National Press Foundation's Journalist Training is a Winning Proposition for Pharma | Pharmaguy's Insights Into Drug Industry News |

Once again the National Press Foundation’s programs are raising conflict of interest questions for journalists. This time the NPF is sponsoring its seventh training session on covering cancer this month in Washington, and in February there will be another training event on obesity held in Phoenix. Both are enticing. The prospect of lots of story ideas, reporting strategies and as the website advertises, “a solid list of sources and resources, including access to audio, slides and some video from speakers” is hard to resist in this age of diminished travel budgets and fast turnarounds for copy. Expense-paid trips, ready-made material, and the ability to get an expert on the phone quickly is a heaven-sent opportunity.

National Press Foundation training programs, however, are hardly pure. These events are often sponsored by corporations that don’t shell out money to fly 15 or 20 journalists to Washington or Phoenix and keep them housed and fed for four or five days for nothing. The funder list, which does include a sprinkling of media organizations and others like AARP, reads mostly like a who’s who of corporate America with Bayer, the Mayo Clinic, and Eli Lilly among the health care companies making the Chairman’s Circle, presumably reserved for large donors. The NPF’s website soliciting new sponsors isn’t shy about what’s in it for them if they cough up the cash.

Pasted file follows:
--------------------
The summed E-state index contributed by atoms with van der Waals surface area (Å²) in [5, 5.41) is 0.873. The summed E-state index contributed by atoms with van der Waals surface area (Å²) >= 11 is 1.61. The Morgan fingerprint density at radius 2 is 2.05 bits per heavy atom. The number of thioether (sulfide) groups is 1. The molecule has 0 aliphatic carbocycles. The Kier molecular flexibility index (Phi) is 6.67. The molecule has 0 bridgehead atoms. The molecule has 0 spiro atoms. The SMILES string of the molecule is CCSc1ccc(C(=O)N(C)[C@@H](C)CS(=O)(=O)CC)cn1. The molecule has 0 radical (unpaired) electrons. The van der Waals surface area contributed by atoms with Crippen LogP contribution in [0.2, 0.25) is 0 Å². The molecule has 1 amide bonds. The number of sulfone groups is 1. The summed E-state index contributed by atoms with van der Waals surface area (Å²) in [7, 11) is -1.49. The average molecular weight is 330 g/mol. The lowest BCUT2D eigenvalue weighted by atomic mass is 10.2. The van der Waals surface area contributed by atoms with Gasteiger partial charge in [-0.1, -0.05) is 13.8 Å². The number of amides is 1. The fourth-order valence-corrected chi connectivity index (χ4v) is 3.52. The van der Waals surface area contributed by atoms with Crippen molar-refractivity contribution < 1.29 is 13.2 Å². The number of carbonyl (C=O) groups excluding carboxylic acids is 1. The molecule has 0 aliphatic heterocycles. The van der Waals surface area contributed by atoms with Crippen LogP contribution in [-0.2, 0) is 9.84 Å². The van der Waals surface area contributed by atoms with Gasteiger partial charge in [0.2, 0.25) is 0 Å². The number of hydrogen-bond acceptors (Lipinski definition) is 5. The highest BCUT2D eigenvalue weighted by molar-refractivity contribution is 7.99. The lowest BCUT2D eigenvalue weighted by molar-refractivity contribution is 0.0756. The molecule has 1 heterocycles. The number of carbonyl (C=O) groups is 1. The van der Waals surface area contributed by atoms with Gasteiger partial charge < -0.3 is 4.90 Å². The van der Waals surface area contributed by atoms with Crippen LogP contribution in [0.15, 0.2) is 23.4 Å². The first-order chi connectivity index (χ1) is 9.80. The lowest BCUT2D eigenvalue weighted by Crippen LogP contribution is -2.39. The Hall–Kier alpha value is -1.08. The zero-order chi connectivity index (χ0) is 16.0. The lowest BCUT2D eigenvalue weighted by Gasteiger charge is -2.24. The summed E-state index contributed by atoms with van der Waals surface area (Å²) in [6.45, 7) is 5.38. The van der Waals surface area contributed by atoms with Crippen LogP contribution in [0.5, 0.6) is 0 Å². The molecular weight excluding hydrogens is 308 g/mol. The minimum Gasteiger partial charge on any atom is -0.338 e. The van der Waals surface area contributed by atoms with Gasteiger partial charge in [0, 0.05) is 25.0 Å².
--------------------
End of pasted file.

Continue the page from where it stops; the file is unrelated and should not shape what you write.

“Work with us to find the right blend of training and education of journalists to fit your strategy. A literate journalist is a smarter journalist, and that’s a win-win for everyone.”

Educating and training journalists to fit your business strategy? Sounds like a heaven-sent opportunity for sponsors too. Even though the Foundation chooses the speakers, just getting the company name planted favorably in a journalist’s mind is useful. Bayer, the giant drug maker that concentrates on innovative drugs and novel therapies including those for oncology, is sponsoring the cancer sessions. The NPF website advertises that the “latest treatment regimens” will be discussed and presumably that includes the new (and probably expensive, possibly harmful, and maybe ineffective) drugs in the pipeline—some perhaps made by Bayer or will be someday. The Mayo Clinic is the money behind February’s obesity training in Phoenix, where Mayo has a branch operation. It also has expertise in treating obesity like bariatric surgeries and sells related products such as books and DVDs on diabetes diets and weight loss. Perhaps their experts might be quoted someday or a book mentioned in a self-help piece.